Brain cyclooxygenase-2 mediates interleukin-1-induced cellular activation in preoptic and arcuate hypothalamus, but not sickness symptoms.
Neurobiology of Disease. 2010-09-01; 39(3): 393-401
Read on PubMed
1. Neurobiol Dis. 2010 Sep;39(3):393-401. doi: 10.1016/j.nbd.2010.05.005. Epub 2010
Brain cyclooxygenase-2 mediates interleukin-1-induced cellular activation in
preoptic and arcuate hypothalamus, but not sickness symptoms.
Nadjar A(1), Sauvant J, Combe C, Parnet P, Konsman JP.
(1)CNRS UMR 5226-INRA 1286, PsychoNeuroImmunologie, Nutrition et Génétique,
Université de Bordeaux, Bordeaux, France.
Interleukin-1beta acts on the CNS to induce fever, neuroendocrine activation, and
behavioral changes, but cannot passively cross the blood-brain barrier. According
to a widely accepted hypothesis interleukin-1beta induces the synthesis of
cyclooxygenase-2 at the blood-brain interface, which produces prostaglandins that
diffuse into brain parenchyma to activate neurons. We studied the role of brain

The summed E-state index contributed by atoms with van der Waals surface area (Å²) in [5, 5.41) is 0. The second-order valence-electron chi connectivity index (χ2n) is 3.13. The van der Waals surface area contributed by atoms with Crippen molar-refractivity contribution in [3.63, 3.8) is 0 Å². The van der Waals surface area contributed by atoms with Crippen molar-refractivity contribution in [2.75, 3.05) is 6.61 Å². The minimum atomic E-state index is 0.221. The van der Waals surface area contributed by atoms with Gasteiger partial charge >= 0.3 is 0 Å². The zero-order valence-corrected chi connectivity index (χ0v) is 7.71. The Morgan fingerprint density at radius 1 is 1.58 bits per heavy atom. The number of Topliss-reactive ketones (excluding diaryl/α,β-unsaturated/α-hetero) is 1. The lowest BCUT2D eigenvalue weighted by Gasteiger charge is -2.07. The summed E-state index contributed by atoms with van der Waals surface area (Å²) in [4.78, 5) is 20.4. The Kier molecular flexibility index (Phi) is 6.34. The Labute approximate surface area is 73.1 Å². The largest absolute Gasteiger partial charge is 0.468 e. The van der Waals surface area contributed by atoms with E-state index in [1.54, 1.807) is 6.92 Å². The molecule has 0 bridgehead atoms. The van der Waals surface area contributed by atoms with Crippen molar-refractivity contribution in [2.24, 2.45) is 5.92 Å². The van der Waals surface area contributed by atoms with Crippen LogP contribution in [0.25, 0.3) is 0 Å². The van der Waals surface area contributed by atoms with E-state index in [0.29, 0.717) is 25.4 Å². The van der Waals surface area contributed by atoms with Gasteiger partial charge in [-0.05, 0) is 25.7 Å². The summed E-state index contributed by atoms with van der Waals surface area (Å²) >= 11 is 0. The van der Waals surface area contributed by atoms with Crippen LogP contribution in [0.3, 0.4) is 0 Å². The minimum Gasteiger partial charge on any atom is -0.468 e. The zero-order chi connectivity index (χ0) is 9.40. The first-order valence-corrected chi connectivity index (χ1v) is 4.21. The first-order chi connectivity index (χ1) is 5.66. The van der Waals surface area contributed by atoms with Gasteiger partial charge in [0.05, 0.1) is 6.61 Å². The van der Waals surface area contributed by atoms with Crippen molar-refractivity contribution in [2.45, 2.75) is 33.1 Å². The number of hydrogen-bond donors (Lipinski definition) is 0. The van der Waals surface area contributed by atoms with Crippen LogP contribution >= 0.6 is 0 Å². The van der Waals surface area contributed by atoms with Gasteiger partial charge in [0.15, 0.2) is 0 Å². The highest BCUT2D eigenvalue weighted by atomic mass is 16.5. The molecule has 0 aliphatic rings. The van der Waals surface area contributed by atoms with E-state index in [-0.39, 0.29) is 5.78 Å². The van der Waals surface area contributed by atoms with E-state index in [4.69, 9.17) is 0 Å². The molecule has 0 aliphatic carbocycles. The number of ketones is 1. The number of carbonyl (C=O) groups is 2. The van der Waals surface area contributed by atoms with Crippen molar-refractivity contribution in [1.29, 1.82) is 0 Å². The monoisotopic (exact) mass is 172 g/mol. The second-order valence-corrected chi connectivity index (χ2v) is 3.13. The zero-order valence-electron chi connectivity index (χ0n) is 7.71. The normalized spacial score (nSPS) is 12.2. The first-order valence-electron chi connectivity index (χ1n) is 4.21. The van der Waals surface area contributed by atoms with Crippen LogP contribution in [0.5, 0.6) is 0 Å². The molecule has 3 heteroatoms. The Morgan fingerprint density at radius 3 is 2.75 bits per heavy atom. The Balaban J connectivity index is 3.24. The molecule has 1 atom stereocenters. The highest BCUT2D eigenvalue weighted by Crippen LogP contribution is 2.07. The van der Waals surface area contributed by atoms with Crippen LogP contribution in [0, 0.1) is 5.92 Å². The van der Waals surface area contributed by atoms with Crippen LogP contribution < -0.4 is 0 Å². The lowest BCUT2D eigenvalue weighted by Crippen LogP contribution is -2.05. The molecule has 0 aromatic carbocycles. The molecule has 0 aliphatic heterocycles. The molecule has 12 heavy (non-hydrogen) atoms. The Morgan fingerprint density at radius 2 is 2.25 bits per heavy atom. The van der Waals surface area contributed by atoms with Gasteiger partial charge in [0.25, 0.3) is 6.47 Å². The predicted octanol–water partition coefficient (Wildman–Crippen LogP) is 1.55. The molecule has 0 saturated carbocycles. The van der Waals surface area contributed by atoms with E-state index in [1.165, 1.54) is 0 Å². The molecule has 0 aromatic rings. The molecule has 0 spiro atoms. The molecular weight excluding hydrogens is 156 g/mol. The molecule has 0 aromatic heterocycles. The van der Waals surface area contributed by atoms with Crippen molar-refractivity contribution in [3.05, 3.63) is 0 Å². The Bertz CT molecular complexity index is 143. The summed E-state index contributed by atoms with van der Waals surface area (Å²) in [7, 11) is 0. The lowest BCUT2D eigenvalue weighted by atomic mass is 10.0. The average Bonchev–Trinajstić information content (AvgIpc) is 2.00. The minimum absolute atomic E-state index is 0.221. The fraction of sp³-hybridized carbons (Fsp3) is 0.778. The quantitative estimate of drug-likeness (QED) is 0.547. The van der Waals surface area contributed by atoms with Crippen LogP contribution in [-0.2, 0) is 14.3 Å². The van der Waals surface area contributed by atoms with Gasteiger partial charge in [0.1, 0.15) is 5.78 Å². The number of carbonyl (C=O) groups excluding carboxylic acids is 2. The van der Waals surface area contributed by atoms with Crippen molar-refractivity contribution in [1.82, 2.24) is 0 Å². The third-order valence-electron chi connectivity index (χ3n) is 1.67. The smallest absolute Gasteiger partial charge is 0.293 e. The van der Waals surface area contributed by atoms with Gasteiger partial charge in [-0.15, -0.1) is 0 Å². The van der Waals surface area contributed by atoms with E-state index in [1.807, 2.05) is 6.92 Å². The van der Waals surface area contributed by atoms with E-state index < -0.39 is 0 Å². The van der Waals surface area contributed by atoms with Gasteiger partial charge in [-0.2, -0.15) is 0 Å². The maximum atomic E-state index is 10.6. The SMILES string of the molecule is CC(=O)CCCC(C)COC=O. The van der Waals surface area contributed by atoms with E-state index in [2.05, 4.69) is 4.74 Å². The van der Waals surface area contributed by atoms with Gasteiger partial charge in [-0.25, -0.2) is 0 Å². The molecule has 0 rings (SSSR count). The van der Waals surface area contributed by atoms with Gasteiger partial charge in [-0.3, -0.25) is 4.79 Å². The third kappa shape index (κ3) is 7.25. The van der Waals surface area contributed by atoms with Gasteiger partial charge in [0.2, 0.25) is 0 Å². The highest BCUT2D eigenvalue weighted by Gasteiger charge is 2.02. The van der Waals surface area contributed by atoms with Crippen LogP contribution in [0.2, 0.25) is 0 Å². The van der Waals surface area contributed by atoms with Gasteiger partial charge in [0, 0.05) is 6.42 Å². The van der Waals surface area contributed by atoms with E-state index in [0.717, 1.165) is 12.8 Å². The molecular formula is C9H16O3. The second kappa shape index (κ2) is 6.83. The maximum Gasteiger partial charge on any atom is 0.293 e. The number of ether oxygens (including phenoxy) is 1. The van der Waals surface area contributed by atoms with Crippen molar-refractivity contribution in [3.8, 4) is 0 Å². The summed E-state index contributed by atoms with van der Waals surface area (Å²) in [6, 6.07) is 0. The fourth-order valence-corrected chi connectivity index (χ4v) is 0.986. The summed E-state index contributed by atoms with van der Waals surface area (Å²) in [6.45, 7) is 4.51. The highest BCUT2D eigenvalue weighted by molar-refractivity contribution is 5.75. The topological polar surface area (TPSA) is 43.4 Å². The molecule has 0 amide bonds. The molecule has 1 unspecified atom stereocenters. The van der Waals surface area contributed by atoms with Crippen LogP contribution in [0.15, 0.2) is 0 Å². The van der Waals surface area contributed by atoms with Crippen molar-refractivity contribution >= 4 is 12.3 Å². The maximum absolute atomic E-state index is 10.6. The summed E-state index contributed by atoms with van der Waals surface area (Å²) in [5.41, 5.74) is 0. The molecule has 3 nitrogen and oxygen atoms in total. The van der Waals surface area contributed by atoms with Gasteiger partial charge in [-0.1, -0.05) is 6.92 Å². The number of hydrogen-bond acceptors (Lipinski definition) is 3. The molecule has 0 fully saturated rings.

cyclooxygenase-2 in interleukin-1beta-induced fever, neuroendocrine and
behavioral responses and cellular activation by intracerebroventricular infusion
of the cyclooxygenase-2 inhibitor NS-398. Central cyclooxygenase-2 inhibition
attenuated extracellular signal-regulated kinase-1/2 phosphorylation and c-Fos
induction in the median preoptic area and arcuate hypothalamus, but not in other
hypothalamic or brainstem structures, after intraperitoneal interleukin-1beta
administration. However, the same treatment did not affect
interleukin-1beta-induced fever, rises in corticosterone or anorexia. These
findings moderate the prevailing view and indicate that brain
cyclooxygenase-2-dependent prostaglandin production is important to activation of
the median preoptic and arcuate hypothalamus, but not necessarily involved in
fever, rises in plasma corticosterone and anorexia after peripheral
PMID: 20470889 [Indexed for MEDLINE]